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The Lion Rampant

 

Culloden - Lismore in Alba

Rev Ian Carmichael, DSO, MC

The story of the rescue of the Appin Standard at the battle of Culloden indicates that, despite the Presbyterianism of the inhabitants, Lismore contributed active support to the Stuart cause. Carmichaels are said to have been hereditary standard-bearers of the Stewarts of Appin and the Livingstones of Bachuil provided the body-guard. At the fatal field of Culloden eight Carmichaels, with the Christian name of Donald, were either killed or wounded in defence of the standard and when the last fell, Donald Livingstone, aged 18, a member of the body-guard, sprang forward and snatching the banner from the standard, escaped from the battle-field. When some distance away, he wrapped it round his body and was almost immediately knocked down by a bullet. The folds of the banner saved him from injury, however. Catching a riderless horse, which was passing, Donald Livingstone continued his flight on horseback. Two dragoons chased him and he turned to give battle, killed one and put the other to flight. He ultimately succeeded in getting to Lismore via Morven and restored the banner to the Stewarts.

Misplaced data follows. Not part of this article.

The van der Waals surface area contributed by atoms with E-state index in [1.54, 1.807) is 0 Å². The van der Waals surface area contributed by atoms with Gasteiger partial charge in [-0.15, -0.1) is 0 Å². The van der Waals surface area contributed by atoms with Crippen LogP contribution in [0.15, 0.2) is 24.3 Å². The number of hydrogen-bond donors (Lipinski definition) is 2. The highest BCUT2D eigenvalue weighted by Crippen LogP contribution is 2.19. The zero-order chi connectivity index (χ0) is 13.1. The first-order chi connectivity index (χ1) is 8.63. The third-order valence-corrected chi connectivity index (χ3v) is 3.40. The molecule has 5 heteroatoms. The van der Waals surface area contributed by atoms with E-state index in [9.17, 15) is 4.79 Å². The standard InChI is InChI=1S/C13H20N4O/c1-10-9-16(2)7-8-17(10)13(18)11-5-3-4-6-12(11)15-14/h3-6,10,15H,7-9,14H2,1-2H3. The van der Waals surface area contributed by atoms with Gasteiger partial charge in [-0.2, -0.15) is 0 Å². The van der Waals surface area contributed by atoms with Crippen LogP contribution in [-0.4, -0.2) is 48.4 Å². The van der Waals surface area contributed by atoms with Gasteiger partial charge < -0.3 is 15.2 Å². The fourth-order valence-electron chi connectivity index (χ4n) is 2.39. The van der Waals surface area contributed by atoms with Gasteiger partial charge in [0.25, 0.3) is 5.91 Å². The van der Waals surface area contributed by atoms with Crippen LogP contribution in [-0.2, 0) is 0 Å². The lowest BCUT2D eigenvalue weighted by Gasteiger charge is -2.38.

The Appin Banner has a yellow St. Andrew's Cross on a back- ground of light blue silk ; the dimensions 5 feet hoist, with a fly of 6 feet 7 inches. It is now in the Military Museum, Edinburgh Castle, hanging beside the banner of the English troops-Barrel's Regiment (King's Own Royal)-whom the Appin Regiment charged and broke. Dark stains, said to be the blood of its defenders, are still to be seen, together with the marks of bullet holes.

Twelve banners of the Highland Clans flew at Culloden. Only the banner of the Appin Regiment came home again. The remaining eleven were publicly burned by the common hangman at the Mercat Cross in Edinburgh.

Charles Stewart, Laird of Ardsheal, commanded the Appin Regiment at Culloden, as the Chief was still too young. Ardsheal was a man of great personal strength and a proficient swordsman-one of the best in the highlands when he and Rob Roy met, the latter suggested that they test each other's skill. Ardsheal proved his superiority and Rob Roy was so disgusted with his own exhibition that he threw his sword into Loch Voil, declaring that that was the first time it had failed him.

The '45 took a heavy toll of the manhood of the Appin district, and Ardsheal was forced to flee into exile, where he was later joined by his wife and family. John McLachlan, the Episcopalian, who was closely associated with the Appin men in the campaign, in a letter to Bishop Forbes in 1748 said: "all my late charge almost were killed in battle." This was an exaggeration, although Culloden alone accounted for 92 killed and 65 wounded.

Last updated 22 May, 2008